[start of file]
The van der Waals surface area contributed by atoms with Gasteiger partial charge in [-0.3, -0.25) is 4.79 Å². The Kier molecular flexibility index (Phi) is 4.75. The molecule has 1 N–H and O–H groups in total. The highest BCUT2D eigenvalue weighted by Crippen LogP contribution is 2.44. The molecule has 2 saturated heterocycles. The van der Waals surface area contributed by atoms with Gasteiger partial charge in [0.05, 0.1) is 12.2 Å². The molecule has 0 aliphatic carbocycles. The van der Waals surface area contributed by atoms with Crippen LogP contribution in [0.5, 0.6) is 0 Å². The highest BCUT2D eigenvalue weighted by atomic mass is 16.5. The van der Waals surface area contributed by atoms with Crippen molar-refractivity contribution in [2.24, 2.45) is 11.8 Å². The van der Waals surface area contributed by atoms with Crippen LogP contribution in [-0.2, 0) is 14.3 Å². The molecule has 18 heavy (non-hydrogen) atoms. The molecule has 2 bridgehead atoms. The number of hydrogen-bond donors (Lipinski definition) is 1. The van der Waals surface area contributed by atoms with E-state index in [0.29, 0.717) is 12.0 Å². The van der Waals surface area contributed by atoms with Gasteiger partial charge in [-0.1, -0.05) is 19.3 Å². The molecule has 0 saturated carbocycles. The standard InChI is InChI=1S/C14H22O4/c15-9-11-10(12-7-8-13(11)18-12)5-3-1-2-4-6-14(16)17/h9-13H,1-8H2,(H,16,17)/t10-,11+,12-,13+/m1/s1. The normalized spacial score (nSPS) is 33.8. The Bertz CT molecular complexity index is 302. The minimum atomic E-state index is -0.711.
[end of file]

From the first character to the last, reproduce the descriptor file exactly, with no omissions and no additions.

The van der Waals surface area contributed by atoms with Gasteiger partial charge in [-0.3, -0.25) is 4.79 Å². The Kier molecular flexibility index (Phi) is 4.75. The molecule has 1 N–H and O–H groups in total. The highest BCUT2D eigenvalue weighted by Crippen LogP contribution is 2.44. The molecule has 2 saturated heterocycles. The van der Waals surface area contributed by atoms with Gasteiger partial charge in [0.05, 0.1) is 12.2 Å². The molecule has 0 aliphatic carbocycles. The van der Waals surface area contributed by atoms with Crippen LogP contribution in [0.5, 0.6) is 0 Å². The highest BCUT2D eigenvalue weighted by atomic mass is 16.5. The van der Waals surface area contributed by atoms with Crippen molar-refractivity contribution in [2.24, 2.45) is 11.8 Å². The van der Waals surface area contributed by atoms with Crippen LogP contribution in [-0.2, 0) is 14.3 Å². The molecule has 18 heavy (non-hydrogen) atoms. The molecule has 2 bridgehead atoms. The number of hydrogen-bond donors (Lipinski definition) is 1. The van der Waals surface area contributed by atoms with E-state index in [0.29, 0.717) is 12.0 Å². The van der Waals surface area contributed by atoms with Gasteiger partial charge in [-0.1, -0.05) is 19.3 Å². The molecule has 0 saturated carbocycles. The standard InChI is InChI=1S/C14H22O4/c15-9-11-10(12-7-8-13(11)18-12)5-3-1-2-4-6-14(16)17/h9-13H,1-8H2,(H,16,17)/t10-,11+,12-,13+/m1/s1. The normalized spacial score (nSPS) is 33.8. The Bertz CT molecular complexity index is 302. The minimum atomic E-state index is -0.711.